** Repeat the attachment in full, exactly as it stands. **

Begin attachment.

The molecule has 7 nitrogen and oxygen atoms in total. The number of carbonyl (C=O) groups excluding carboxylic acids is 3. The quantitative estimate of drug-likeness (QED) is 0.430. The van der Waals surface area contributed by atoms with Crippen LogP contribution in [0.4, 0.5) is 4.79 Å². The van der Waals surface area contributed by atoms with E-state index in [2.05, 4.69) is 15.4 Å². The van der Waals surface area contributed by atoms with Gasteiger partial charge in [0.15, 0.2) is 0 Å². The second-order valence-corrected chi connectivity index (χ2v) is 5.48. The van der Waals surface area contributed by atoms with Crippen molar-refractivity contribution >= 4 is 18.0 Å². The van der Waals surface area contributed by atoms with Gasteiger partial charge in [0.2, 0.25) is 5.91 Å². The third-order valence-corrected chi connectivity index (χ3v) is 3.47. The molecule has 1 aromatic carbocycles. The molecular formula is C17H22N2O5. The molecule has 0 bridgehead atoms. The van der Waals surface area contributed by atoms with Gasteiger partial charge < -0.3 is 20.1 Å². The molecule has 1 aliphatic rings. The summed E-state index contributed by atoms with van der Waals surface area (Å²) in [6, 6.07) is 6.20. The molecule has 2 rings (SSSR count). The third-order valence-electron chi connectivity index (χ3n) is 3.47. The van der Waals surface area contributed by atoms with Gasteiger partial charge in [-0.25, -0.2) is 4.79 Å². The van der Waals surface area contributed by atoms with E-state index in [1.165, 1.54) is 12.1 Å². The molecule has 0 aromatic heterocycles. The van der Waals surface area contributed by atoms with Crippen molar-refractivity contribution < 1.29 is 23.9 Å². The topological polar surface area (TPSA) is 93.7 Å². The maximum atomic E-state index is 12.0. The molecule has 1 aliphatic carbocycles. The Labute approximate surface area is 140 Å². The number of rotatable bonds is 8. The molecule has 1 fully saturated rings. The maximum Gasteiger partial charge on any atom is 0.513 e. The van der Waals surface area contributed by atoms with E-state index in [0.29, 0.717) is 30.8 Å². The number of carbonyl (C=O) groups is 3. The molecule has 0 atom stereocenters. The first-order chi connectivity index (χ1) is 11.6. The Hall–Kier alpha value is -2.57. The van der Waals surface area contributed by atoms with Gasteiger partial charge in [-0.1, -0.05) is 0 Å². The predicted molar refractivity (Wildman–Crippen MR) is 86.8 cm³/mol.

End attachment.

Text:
The molecule has 7 nitrogen and oxygen atoms in total. The number of carbonyl (C=O) groups excluding carboxylic acids is 3. The quantitative estimate of drug-likeness (QED) is 0.430. The van der Waals surface area contributed by atoms with Crippen LogP contribution in [0.4, 0.5) is 4.79 Å². The van der Waals surface area contributed by atoms with E-state index in [2.05, 4.69) is 15.4 Å². The van der Waals surface area contributed by atoms with Gasteiger partial charge in [0.15, 0.2) is 0 Å². The second-order valence-corrected chi connectivity index (χ2v) is 5.48. The van der Waals surface area contributed by atoms with Crippen molar-refractivity contribution >= 4 is 18.0 Å². The van der Waals surface area contributed by atoms with Gasteiger partial charge in [0.2, 0.25) is 5.91 Å². The third-order valence-corrected chi connectivity index (χ3v) is 3.47. The molecule has 1 aromatic carbocycles. The molecular formula is C17H22N2O5. The molecule has 0 bridgehead atoms. The van der Waals surface area contributed by atoms with Gasteiger partial charge < -0.3 is 20.1 Å². The molecule has 1 aliphatic rings. The summed E-state index contributed by atoms with van der Waals surface area (Å²) in [6, 6.07) is 6.20. The molecule has 2 rings (SSSR count). The third-order valence-electron chi connectivity index (χ3n) is 3.47. The van der Waals surface area contributed by atoms with Gasteiger partial charge in [-0.25, -0.2) is 4.79 Å². The van der Waals surface area contributed by atoms with E-state index in [1.165, 1.54) is 12.1 Å². The molecule has 0 aromatic heterocycles. The van der Waals surface area contributed by atoms with Crippen molar-refractivity contribution < 1.29 is 23.9 Å². The topological polar surface area (TPSA) is 93.7 Å². The maximum atomic E-state index is 12.0. The molecule has 1 aliphatic carbocycles. The Labute approximate surface area is 140 Å². The number of rotatable bonds is 8. The molecule has 1 fully saturated rings. The maximum Gasteiger partial charge on any atom is 0.513 e. The van der Waals surface area contributed by atoms with E-state index in [0.29, 0.717) is 30.8 Å². The number of carbonyl (C=O) groups is 3. The molecule has 0 atom stereocenters. The first-order chi connectivity index (χ1) is 11.6. The Hall–Kier alpha value is -2.57. The van der Waals surface area contributed by atoms with Gasteiger partial charge in [-0.1, -0.05) is 0 Å². The predicted molar refractivity (Wildman–Crippen MR) is 86.8 cm³/mol.